Louisiana Pastor Tony Spell has been in national headlines for the past few weeks because of his refusal to follow his state’s ban on large gatherings. He was arrested in late March, and, still defiant, he bused parishioners in for a church service.
Now a member of his church has died of COVID-19 and his lawyer has been hospitalized due to complications from the disease.
Spell runs the Life Tabernacle Church near Baton Rouge, and he has been touring the media to denounce his state’s Stay-at-Home order, which does not contain a religious exemption.
“We bring people in to the house of God, feed them both natural food and spiritual food and then we go back into our respective places,” he said, adding that his church has a “command from God.”
On Easter, his church held a massive service with 1100 attendees in seven different buildings.
Harold Orillion, 78, was one of six people in the Baton Rouge area to pass away Wednesday from COVID-19. Spell has confirmed that Orillion was a member of the church.
The coroner listed acute respiratory distress syndrome, pneumonia, and COVID-19 as causes of death, but Spell disagrees.
“That is a lie,” he told WAFB yesterday. It is not clear what Spell believes killed Orillion or how he would know.
Church lawyer Jeff Wittenbrink, 56, has also fallen ill and has been hospitalized. Louisiana’s The Advocate reports that he has a high fever and a severe cough. He is on oxygen but is expected to recover.
Wittenbrink attended a press event at at Life Tabernacle Church on April 2 and a service at the church on April 5, but he insists that he could have caught it anywhere.
“I went to Albertson’s twice a day,” he said. “I went to Sam’s. I went to Walmart. I went to Lowe’s. I used the gas pumps. I mean I just wasn’t careful. God knows where I got it. The bad thing is I might have spread to somebody. I feel bad about that.”
Wittenbrink has been helping Spell fight misdemeanor charges against him connected to keeping his church open, and he said that his hospitalization hasn’t changed his belief that Spell is right.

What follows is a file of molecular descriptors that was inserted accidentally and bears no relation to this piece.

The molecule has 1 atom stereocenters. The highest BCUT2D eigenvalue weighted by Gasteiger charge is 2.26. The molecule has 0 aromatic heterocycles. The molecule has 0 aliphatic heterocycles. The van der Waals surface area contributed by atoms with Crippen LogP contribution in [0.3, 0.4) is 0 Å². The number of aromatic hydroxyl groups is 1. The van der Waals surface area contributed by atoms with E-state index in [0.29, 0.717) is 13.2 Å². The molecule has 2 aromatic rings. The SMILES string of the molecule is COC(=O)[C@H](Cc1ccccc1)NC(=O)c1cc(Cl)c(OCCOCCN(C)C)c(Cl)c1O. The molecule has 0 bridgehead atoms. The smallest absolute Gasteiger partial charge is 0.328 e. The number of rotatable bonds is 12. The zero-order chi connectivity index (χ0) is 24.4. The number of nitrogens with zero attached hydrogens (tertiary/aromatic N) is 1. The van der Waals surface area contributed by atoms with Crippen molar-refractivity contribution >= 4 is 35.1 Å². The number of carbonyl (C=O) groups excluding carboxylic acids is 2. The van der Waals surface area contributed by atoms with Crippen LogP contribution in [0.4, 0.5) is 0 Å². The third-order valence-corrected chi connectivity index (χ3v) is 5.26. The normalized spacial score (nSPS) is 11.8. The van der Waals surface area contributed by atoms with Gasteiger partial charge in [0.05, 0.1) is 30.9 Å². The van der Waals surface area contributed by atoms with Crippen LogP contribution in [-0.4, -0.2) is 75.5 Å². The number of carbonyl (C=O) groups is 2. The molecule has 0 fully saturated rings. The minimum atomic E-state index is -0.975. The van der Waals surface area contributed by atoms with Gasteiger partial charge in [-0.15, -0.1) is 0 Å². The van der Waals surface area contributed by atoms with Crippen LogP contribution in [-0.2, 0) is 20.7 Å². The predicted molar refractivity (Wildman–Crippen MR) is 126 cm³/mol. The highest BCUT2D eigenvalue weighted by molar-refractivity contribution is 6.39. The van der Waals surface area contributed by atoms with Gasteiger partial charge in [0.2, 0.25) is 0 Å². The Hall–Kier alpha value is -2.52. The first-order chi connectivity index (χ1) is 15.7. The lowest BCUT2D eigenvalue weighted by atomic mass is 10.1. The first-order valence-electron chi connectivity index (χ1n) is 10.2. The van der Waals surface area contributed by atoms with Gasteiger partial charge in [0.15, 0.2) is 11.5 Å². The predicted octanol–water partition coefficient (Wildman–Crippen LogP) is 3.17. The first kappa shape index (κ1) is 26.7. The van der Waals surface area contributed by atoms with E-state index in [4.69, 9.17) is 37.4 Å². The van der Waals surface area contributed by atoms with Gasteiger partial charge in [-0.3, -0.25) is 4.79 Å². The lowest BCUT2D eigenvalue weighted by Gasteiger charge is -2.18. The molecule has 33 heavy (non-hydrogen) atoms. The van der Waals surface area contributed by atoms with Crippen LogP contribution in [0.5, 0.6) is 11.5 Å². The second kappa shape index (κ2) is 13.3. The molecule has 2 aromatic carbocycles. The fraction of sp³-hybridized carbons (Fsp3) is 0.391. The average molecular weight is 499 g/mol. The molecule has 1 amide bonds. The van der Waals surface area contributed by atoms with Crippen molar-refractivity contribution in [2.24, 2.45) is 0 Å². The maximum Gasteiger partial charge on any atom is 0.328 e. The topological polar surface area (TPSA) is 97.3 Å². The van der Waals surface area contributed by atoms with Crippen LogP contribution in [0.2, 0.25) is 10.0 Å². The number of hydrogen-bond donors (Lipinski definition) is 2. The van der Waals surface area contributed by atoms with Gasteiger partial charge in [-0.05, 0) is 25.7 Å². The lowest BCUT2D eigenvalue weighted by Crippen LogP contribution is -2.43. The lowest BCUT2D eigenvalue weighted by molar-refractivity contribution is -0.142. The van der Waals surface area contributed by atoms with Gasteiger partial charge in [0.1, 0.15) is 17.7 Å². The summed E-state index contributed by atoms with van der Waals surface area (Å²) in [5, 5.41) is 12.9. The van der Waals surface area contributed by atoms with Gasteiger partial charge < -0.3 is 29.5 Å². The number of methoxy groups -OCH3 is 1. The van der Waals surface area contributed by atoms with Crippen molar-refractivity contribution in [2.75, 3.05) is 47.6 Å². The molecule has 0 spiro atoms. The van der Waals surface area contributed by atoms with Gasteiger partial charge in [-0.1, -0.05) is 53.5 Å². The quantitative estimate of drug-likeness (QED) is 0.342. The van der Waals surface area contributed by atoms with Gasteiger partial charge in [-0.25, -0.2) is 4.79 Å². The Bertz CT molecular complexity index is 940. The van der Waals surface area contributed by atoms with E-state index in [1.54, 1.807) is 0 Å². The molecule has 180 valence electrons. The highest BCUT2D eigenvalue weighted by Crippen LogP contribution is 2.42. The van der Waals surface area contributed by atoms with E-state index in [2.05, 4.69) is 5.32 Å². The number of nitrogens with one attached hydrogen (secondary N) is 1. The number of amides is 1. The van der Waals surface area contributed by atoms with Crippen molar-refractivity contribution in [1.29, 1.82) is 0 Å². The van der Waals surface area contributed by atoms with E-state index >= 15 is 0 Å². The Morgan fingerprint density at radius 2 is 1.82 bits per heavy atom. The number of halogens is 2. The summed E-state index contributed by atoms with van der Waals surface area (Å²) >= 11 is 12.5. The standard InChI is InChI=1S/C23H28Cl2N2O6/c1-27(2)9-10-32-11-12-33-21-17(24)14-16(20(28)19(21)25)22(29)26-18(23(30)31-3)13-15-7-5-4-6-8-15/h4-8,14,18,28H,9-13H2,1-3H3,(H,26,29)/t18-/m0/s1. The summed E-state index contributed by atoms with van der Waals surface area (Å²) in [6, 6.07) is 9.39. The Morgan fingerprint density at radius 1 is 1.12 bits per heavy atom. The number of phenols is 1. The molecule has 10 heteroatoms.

“I’m very proud of Pastor Spell,” he said. “I think he’s one of the few people who understands we shouldn’t just throw away our civil liberties without a fight just because there’s some kind of crisis going on.”
Members of Spell’s church have taken the pandemic in stride. One congregant explained that he’s “not scared of this virus.”
“When it’s my time, it’s my time,” he told Reuters.
But Bobbye McInnis, a neighbor of the church, called the services “utterly ridiculous.”
“They’re just afraid there’s not going to be enough money in the collection plate,” McInnis said. “You take all these buses and go to another parish and bringing in people, well they could be bringing in people who have the virus.”
After his arrest on March 31, Spell argued that religious freedom meant that his church could not be stopped from holding services. Central Police Chief Roger Corcoran accused Spell of putting people’s lives at risk for “his own self-promotion.”
“Mr. Spell will have his day in court where he will be held responsible for his reckless and irresponsible decisions that endangered the health of his congregation and our community,” Corcoran said.
“This is not an issue over religious liberty, and it’s not about politics. We are facing a public health crisis and expect our community’s leaders to set a positive example and follow the law.”